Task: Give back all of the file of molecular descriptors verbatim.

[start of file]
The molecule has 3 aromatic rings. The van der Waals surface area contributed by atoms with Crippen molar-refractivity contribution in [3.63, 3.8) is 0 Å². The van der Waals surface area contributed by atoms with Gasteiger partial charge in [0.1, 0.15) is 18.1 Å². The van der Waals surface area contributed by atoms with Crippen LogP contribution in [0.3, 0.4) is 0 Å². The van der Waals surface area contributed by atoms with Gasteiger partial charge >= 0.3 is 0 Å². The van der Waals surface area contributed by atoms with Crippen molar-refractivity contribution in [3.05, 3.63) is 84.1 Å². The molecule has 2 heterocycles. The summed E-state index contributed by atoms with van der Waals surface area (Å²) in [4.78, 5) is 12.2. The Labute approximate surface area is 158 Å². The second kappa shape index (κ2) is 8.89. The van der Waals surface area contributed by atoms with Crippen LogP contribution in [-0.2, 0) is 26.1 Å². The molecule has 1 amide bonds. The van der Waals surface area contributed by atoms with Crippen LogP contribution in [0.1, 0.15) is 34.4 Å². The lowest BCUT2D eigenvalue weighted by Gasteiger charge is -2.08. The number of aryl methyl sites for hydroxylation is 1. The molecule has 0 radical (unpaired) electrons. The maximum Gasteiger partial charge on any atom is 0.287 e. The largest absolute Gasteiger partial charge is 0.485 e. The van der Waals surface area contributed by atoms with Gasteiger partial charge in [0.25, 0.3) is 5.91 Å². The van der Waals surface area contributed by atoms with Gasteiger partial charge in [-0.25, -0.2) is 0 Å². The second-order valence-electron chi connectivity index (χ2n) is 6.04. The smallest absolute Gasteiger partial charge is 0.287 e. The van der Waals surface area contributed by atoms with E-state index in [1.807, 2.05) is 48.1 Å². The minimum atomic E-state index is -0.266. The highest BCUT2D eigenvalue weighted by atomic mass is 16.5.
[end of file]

The molecule has 3 aromatic rings. The van der Waals surface area contributed by atoms with Crippen molar-refractivity contribution in [3.63, 3.8) is 0 Å². The van der Waals surface area contributed by atoms with Gasteiger partial charge in [0.1, 0.15) is 18.1 Å². The van der Waals surface area contributed by atoms with Crippen LogP contribution in [0.3, 0.4) is 0 Å². The van der Waals surface area contributed by atoms with Gasteiger partial charge >= 0.3 is 0 Å². The van der Waals surface area contributed by atoms with Crippen molar-refractivity contribution in [3.05, 3.63) is 84.1 Å². The molecule has 2 heterocycles. The summed E-state index contributed by atoms with van der Waals surface area (Å²) in [4.78, 5) is 12.2. The Labute approximate surface area is 158 Å². The second kappa shape index (κ2) is 8.89. The van der Waals surface area contributed by atoms with Crippen LogP contribution in [-0.2, 0) is 26.1 Å². The molecule has 1 amide bonds. The van der Waals surface area contributed by atoms with Crippen LogP contribution in [0.1, 0.15) is 34.4 Å². The lowest BCUT2D eigenvalue weighted by Gasteiger charge is -2.08. The number of aryl methyl sites for hydroxylation is 1. The molecule has 0 radical (unpaired) electrons. The maximum Gasteiger partial charge on any atom is 0.287 e. The largest absolute Gasteiger partial charge is 0.485 e. The van der Waals surface area contributed by atoms with Gasteiger partial charge in [0.25, 0.3) is 5.91 Å². The van der Waals surface area contributed by atoms with Gasteiger partial charge in [-0.25, -0.2) is 0 Å². The second-order valence-electron chi connectivity index (χ2n) is 6.04. The smallest absolute Gasteiger partial charge is 0.287 e. The van der Waals surface area contributed by atoms with E-state index in [1.807, 2.05) is 48.1 Å². The minimum atomic E-state index is -0.266. The highest BCUT2D eigenvalue weighted by atomic mass is 16.5.